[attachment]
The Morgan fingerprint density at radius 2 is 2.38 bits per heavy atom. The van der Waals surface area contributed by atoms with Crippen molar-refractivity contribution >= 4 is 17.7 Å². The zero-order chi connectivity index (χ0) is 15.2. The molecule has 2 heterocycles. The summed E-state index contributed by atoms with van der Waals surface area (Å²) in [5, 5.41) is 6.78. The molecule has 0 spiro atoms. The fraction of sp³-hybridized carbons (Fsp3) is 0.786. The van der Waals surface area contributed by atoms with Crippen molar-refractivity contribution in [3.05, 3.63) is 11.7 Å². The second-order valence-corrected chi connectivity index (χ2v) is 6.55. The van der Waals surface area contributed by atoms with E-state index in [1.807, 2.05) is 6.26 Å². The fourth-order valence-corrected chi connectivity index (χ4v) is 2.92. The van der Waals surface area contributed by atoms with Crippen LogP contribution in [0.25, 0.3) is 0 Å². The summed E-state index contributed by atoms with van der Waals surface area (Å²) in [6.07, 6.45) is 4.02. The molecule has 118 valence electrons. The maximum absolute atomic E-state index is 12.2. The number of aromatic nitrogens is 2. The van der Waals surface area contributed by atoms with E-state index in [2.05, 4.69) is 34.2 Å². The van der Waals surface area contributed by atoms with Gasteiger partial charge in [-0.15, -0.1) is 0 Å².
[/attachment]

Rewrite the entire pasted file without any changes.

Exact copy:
The Morgan fingerprint density at radius 2 is 2.38 bits per heavy atom. The van der Waals surface area contributed by atoms with Crippen molar-refractivity contribution >= 4 is 17.7 Å². The zero-order chi connectivity index (χ0) is 15.2. The molecule has 2 heterocycles. The summed E-state index contributed by atoms with van der Waals surface area (Å²) in [5, 5.41) is 6.78. The molecule has 0 spiro atoms. The fraction of sp³-hybridized carbons (Fsp3) is 0.786. The van der Waals surface area contributed by atoms with Crippen molar-refractivity contribution in [3.05, 3.63) is 11.7 Å². The second-order valence-corrected chi connectivity index (χ2v) is 6.55. The van der Waals surface area contributed by atoms with E-state index in [1.807, 2.05) is 6.26 Å². The fourth-order valence-corrected chi connectivity index (χ4v) is 2.92. The van der Waals surface area contributed by atoms with Crippen LogP contribution in [0.25, 0.3) is 0 Å². The summed E-state index contributed by atoms with van der Waals surface area (Å²) in [6.07, 6.45) is 4.02. The molecule has 118 valence electrons. The maximum absolute atomic E-state index is 12.2. The number of aromatic nitrogens is 2. The van der Waals surface area contributed by atoms with E-state index in [2.05, 4.69) is 34.2 Å². The van der Waals surface area contributed by atoms with Gasteiger partial charge in [-0.15, -0.1) is 0 Å².